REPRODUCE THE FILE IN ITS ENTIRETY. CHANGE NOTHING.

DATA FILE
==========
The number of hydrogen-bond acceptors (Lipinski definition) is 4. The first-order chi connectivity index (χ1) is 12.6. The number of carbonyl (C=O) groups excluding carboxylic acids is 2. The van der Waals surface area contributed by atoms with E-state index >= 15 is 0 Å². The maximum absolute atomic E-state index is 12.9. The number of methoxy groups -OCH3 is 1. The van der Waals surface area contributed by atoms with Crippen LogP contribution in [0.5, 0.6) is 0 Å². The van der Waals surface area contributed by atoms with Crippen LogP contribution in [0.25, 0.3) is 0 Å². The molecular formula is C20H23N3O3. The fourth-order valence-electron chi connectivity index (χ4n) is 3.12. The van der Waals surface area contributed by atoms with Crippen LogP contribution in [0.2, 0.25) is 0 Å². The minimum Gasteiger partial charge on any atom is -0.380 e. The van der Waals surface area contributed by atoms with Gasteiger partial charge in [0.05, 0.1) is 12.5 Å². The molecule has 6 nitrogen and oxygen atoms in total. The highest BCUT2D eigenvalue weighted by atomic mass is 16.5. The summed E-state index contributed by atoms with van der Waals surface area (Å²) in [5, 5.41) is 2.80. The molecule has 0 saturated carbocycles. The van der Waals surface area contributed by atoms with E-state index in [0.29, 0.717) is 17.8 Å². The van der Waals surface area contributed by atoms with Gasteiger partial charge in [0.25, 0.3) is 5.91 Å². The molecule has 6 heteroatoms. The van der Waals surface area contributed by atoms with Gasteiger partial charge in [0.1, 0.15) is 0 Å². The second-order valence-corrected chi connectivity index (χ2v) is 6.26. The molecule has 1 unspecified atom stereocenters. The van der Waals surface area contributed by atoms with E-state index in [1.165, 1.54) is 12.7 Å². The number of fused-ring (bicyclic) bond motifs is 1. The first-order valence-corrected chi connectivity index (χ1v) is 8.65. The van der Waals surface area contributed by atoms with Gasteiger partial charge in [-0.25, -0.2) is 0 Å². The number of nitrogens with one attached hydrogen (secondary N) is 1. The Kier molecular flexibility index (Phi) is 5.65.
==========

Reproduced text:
The number of hydrogen-bond acceptors (Lipinski definition) is 4. The first-order chi connectivity index (χ1) is 12.6. The number of carbonyl (C=O) groups excluding carboxylic acids is 2. The van der Waals surface area contributed by atoms with E-state index >= 15 is 0 Å². The maximum absolute atomic E-state index is 12.9. The number of methoxy groups -OCH3 is 1. The van der Waals surface area contributed by atoms with Crippen LogP contribution in [0.5, 0.6) is 0 Å². The van der Waals surface area contributed by atoms with Crippen LogP contribution in [0.25, 0.3) is 0 Å². The molecular formula is C20H23N3O3. The fourth-order valence-electron chi connectivity index (χ4n) is 3.12. The van der Waals surface area contributed by atoms with Crippen LogP contribution in [0.2, 0.25) is 0 Å². The minimum Gasteiger partial charge on any atom is -0.380 e. The van der Waals surface area contributed by atoms with Gasteiger partial charge in [0.05, 0.1) is 12.5 Å². The molecule has 6 nitrogen and oxygen atoms in total. The highest BCUT2D eigenvalue weighted by atomic mass is 16.5. The summed E-state index contributed by atoms with van der Waals surface area (Å²) in [5, 5.41) is 2.80. The molecule has 0 saturated carbocycles. The van der Waals surface area contributed by atoms with E-state index in [0.29, 0.717) is 17.8 Å². The van der Waals surface area contributed by atoms with Gasteiger partial charge in [0.25, 0.3) is 5.91 Å². The molecule has 6 heteroatoms. The van der Waals surface area contributed by atoms with Gasteiger partial charge in [0.1, 0.15) is 0 Å². The second-order valence-corrected chi connectivity index (χ2v) is 6.26. The molecule has 1 unspecified atom stereocenters. The van der Waals surface area contributed by atoms with E-state index in [1.165, 1.54) is 12.7 Å². The number of fused-ring (bicyclic) bond motifs is 1. The first-order valence-corrected chi connectivity index (χ1v) is 8.65. The van der Waals surface area contributed by atoms with Gasteiger partial charge in [-0.25, -0.2) is 0 Å². The number of nitrogens with one attached hydrogen (secondary N) is 1. The Kier molecular flexibility index (Phi) is 5.65.